The hemodynamic environment appears to be a key regulator of endothelial cell phenotype throughout the circulation. This correlates to the development, localization and progression of atherosclerosis. We are testing this hypothesis with an innovative cell culture model that recreates human hemodynamic shear stress flow patterns from normal and disease regions within the circulation. Data from this work were the first to show that different shear stress patterns modulate the phenotype of the endothelium, including its inflammatory-state, arterial-venous identity, and characteristics of endothelial remodeling. In regions of atherosclerosis, blood flow forces (e.g., shear stress) are distinctly different from regions in arteries free from the disease. Likewise, the endothelium in atherosclerosis-susceptible regions possesses an inflammatory phenotype, higher rate of turnover and increased permeability. Thus, endothelial intercellular junctions might be compromised. There is a paradigm that junctions serve duel functions. The junctions not only serve a structural role in maintaining a permeability barrier, but also a signaling role, by regulating beta- and gamma catenin behavior. Although the structural role is established, the effect of shear stress on the signaling role is less understood and might contribute to differences in endothelial phenotype. Our overall objective is to define a mechanistic link between fluid shear stress and the functional consequences this has on junction stability and endothelial cell phenotype. Flow profiles from normal versus atherosclerosis-prone regions will be compared.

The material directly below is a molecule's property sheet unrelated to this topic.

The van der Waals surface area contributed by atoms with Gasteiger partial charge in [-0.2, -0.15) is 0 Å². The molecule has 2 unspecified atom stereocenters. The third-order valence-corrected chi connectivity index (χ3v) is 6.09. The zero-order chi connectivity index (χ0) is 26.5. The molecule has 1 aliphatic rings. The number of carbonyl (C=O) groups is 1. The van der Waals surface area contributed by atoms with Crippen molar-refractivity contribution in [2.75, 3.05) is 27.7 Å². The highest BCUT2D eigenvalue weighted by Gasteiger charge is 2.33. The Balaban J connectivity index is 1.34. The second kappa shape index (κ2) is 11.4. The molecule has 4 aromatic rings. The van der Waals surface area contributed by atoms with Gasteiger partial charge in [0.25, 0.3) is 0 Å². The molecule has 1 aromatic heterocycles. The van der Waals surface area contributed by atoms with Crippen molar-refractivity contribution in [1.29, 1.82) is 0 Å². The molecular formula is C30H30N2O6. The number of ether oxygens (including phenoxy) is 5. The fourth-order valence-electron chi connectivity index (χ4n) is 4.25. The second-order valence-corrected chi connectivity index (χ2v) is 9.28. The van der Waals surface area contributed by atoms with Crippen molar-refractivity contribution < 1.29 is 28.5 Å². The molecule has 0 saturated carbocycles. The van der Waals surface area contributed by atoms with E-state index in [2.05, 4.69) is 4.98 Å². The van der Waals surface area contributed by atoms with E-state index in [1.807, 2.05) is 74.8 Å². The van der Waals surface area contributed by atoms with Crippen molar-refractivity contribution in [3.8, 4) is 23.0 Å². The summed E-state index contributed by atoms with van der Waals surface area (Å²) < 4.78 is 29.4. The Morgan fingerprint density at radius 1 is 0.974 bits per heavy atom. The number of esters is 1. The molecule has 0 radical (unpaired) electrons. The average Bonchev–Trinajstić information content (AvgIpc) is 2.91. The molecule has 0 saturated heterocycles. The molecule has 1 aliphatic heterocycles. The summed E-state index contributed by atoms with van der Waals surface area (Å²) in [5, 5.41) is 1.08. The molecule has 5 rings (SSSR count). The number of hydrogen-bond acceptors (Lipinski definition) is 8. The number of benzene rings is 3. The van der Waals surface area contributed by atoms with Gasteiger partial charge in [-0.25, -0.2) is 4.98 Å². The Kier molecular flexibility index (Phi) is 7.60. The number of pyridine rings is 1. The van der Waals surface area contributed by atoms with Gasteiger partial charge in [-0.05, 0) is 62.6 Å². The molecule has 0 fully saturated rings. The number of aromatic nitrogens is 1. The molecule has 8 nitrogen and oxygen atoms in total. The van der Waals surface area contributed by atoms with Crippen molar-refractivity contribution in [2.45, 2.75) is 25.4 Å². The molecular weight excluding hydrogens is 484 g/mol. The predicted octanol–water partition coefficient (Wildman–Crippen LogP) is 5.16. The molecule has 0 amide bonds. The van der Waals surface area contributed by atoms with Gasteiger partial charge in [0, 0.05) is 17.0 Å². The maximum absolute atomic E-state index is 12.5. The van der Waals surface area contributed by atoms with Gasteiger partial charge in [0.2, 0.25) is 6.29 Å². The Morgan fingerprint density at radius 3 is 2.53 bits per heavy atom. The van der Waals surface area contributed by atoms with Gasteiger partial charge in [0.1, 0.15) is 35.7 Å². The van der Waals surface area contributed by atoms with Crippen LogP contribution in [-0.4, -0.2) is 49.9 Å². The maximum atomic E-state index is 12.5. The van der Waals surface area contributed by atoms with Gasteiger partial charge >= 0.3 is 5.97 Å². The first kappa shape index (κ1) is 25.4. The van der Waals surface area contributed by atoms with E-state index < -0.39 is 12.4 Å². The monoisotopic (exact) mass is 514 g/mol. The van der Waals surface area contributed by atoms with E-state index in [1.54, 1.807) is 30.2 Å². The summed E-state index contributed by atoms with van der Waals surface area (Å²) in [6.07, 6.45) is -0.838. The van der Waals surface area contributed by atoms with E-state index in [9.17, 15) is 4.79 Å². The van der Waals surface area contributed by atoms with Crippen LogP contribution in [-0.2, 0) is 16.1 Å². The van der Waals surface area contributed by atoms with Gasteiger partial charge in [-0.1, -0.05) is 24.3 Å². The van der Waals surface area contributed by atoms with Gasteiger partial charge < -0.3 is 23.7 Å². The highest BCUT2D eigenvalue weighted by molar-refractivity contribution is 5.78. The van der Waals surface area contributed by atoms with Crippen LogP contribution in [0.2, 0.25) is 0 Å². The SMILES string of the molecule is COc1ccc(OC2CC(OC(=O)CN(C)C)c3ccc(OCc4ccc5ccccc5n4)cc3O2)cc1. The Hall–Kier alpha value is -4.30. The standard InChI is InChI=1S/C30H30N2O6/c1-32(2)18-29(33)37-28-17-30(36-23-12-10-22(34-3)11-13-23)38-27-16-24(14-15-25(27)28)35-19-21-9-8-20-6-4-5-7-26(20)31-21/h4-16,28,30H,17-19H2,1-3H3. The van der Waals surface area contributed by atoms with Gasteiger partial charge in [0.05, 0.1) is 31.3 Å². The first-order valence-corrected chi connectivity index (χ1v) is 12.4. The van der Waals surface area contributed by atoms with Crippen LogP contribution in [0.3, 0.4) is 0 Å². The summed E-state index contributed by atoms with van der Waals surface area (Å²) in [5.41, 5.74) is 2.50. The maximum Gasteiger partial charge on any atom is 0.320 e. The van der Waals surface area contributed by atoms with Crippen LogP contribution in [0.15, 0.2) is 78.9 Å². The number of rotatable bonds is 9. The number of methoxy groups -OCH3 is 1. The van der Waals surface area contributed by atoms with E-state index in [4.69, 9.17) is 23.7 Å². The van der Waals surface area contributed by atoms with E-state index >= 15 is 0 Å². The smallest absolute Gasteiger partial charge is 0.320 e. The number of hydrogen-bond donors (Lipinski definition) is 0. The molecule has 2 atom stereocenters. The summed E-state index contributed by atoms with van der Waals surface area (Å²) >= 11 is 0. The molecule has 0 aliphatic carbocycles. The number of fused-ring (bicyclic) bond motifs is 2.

Our specific aims are to investigate the effects of shear stress on changes in composition of VE-cadherin and PECAM junction complexes with the catenins. We will also investigate the functional consequences of that remodeling in terms of mechanotransduction, permeability and structural remodeling. Further, we will investigate the effect of shear stress on the signaling, trafficking and transcriptional activity of catenins. Once accomplished, these specific aims will improve understanding of the hemodynamic environment specifically as it relates to heart disease and stroke and lead to new therapeutic targets for this disease.
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